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School Admissions - designated "safe routes" for distance calculations

(7 Posts)
elementararial Sat 07-Oct-17 09:34:40

Schools in my area (including the one where I work) all use shortest distance by road or maintained footpath in their admissions criteria, measured by the LA using their Geographic Information System. I understand they apply a layer of "safe route" information, though this isn't explicitly mentioned in the policies, which just say all routes need to be calculated by the LA.

In the past certain routes have been controversially excluded. Usually it is alleyways or routes through parks, but it's not something that they advertise - from what I've seen parents only find out when all of a sudden they don't get places.

A prospective parent at our Open Evening asked whether they might get a place. Nobody from their area has got in previously. They are out of borough but it looks like they're closer to the school than other people who regularly get places. They have to travel through some parkland - but it's a safe route used by commuters - I can't see any reason why it would be excluded from the "safe route" layer other than the fact that it leads out of borough (which shouldn't matter). I did tell the family to check this with the LA, and it has got me thinking as to whether they would have good grounds for appeal if they didn't get a place.

Teddygirlonce Sat 07-Oct-17 10:50:41

I don't have an answer OP but we had the same issue when we were applying for a primary school place for DC1 many moons ago. We didn't get our closest school (our second choice) because the local council recorded distance by a convoluted 'safe route' (which didn't include the park cut-through that all the local families with DC at the school used/still use). I remember being outraged that the long route effectively added on about another 700 metres (to our journey) and meant we didn't get offered a place initially (or subsequently as it transpired).

In the end we got our first choice school but only after we'd been on the waiting list (without any school place allocation) until well into the summer hols before DC1 was due to start in Reception. We would easily have got our second choice if this silly rule hadn't applied.

PanelChair Sat 07-Oct-17 14:14:19

They might have grounds for appeal if the LEA overlooks a route which meets its own definition of safe. The important point here is that all applications have to be handled consistently and the LEA (or the panel at appeal) can't decide that a particular footpath or whatever is safe for that child if it hasn't for other children.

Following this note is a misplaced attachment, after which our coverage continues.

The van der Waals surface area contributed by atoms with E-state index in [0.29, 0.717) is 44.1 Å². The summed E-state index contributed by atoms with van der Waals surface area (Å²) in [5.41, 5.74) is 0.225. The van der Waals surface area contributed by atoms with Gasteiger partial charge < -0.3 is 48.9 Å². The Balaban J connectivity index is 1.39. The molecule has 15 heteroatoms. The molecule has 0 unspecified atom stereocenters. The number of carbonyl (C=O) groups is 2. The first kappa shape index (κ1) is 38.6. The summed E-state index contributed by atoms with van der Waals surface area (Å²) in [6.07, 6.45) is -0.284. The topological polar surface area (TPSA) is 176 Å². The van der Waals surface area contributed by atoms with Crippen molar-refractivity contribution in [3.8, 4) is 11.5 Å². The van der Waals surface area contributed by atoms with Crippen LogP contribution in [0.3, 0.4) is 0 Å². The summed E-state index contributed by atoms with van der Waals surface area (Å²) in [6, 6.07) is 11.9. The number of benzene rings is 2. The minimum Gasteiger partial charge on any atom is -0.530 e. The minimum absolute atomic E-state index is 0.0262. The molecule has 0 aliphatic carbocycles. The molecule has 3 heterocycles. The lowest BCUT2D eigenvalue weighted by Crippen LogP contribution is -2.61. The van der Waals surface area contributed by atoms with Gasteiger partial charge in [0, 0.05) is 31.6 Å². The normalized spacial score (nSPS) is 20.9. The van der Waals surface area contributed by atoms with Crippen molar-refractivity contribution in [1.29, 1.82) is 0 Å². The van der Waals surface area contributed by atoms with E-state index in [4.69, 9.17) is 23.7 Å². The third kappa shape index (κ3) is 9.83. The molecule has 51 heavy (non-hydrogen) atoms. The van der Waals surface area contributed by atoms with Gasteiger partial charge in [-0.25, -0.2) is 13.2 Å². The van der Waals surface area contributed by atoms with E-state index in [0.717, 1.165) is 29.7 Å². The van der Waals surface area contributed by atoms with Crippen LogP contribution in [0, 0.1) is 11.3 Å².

I was once on a panel where several families were arguing that their distance to school was shorter than the LEA had measured, because it overlooked a paved, lit footpath. The panel and the LEA agreed that the footpath should have been included in the calculation, and all the measurements for that school were recalculated to include it, but it wasn't enough for the families to win the appeal because the new calculations still left them outside the distance at which the last place was awarded. They couldn't win the appeal because, although it was an error, it hadn't cost them a place. It did mean, though, that they moved up the waiting list.

This wouldn't happen now because our LEA has switched to straight line measurements.

CamperVamp Sun 08-Oct-17 21:36:13

Charter School in S London was the subject of a big 'safe walking route' issue.

They had been excluding a path that the school itself used to get to sports fields, or something. And after years of individual appeals from parents on an estate the other side of this path they were finally forced to include the path.

But have now moved to Straight Line.

permatiredmum Sun 08-Oct-17 23:22:16

Our council uses 'as the crow flies' for admissions but available safe walking routes for transport eligibility.

CamperVamp Sun 08-Oct-17 23:39:21

That's surprisingly sensible, Perma!

tiggytape Mon 09-Oct-17 07:42:00

In the past certain routes have been controversially excluded. Usually it is alleyways or routes through parks, but it's not something that they advertise
This is usual. Many councils who use "safe walking route" specifically exclude short cuts across parks (where it is not an official road), unlit alleyways, shortcuts across non-public spaces (eg some exclude allotments), roads without pavements etc.

There should be a definition that the council hold that you can ask for.

If you find a route that is shorter than the one they assign you that meets their own criteria, you can ask them to use it /appeal on that basis.

However you cannot insist that they use a shortcut across a park or down an alleyway just because you intend to walk it anyway or becasue it is a well used shortcut that shaves 500m off your distance to school.

They have to treat all applicants the same so they have to have a specific policy on what they will allow - there will be other people in other parts of town who will be similarly prevented from using their own alleyways and shortcuts for the calculations even though they walk that route daily.

But of course, it does not harm to ask for the definition of "safe" and then see if that applies to any shorter routes from your home to school.

Our council uses 'as the crow flies' for admissions but available safe walking routes for transport eligibility.
All councils are supposed to do this to ensure that children allocated a school beyond 2 miles away from home (for under age 8) or over 3 miles away (above age 8) can qualify for free transport and don't miss out as they might if the often shorter as-the-crow-flies distance is applied. Whether the council choose to use as-the-crow-flies or safe-walking-route for the actual admissions process shouldn't change calculating distance for transport criteria by walking route.

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